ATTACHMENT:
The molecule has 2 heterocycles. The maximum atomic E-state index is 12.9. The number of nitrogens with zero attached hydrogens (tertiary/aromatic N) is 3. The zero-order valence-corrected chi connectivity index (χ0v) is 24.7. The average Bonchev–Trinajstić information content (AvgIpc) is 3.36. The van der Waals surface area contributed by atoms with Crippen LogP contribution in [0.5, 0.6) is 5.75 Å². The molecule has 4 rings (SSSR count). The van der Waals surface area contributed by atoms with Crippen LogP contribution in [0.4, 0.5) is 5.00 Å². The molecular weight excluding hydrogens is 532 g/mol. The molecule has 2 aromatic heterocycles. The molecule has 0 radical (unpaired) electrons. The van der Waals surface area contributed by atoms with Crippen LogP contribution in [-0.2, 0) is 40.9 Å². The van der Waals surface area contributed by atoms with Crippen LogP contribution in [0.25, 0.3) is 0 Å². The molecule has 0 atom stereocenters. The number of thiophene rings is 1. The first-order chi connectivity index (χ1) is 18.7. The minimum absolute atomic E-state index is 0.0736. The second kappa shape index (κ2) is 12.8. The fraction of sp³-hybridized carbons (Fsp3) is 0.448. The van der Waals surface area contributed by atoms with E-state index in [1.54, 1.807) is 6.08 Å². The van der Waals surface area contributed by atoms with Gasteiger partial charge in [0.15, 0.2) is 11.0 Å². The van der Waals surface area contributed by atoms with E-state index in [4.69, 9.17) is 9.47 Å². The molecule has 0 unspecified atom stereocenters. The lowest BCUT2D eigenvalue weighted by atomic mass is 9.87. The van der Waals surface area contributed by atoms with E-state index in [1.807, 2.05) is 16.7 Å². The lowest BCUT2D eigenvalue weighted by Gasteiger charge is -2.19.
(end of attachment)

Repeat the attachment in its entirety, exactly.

The molecule has 2 heterocycles. The maximum atomic E-state index is 12.9. The number of nitrogens with zero attached hydrogens (tertiary/aromatic N) is 3. The zero-order valence-corrected chi connectivity index (χ0v) is 24.7. The average Bonchev–Trinajstić information content (AvgIpc) is 3.36. The van der Waals surface area contributed by atoms with Crippen LogP contribution in [0.5, 0.6) is 5.75 Å². The molecule has 4 rings (SSSR count). The van der Waals surface area contributed by atoms with Crippen LogP contribution in [0.4, 0.5) is 5.00 Å². The molecular weight excluding hydrogens is 532 g/mol. The molecule has 2 aromatic heterocycles. The molecule has 0 radical (unpaired) electrons. The van der Waals surface area contributed by atoms with Crippen LogP contribution in [-0.2, 0) is 40.9 Å². The van der Waals surface area contributed by atoms with Crippen LogP contribution in [0.25, 0.3) is 0 Å². The molecule has 0 atom stereocenters. The number of thiophene rings is 1. The first-order chi connectivity index (χ1) is 18.7. The minimum absolute atomic E-state index is 0.0736. The second kappa shape index (κ2) is 12.8. The fraction of sp³-hybridized carbons (Fsp3) is 0.448. The van der Waals surface area contributed by atoms with E-state index in [1.54, 1.807) is 6.08 Å². The van der Waals surface area contributed by atoms with Gasteiger partial charge in [0.15, 0.2) is 11.0 Å². The van der Waals surface area contributed by atoms with E-state index in [4.69, 9.17) is 9.47 Å². The molecule has 0 unspecified atom stereocenters. The lowest BCUT2D eigenvalue weighted by atomic mass is 9.87. The van der Waals surface area contributed by atoms with E-state index in [1.807, 2.05) is 16.7 Å². The lowest BCUT2D eigenvalue weighted by Gasteiger charge is -2.19.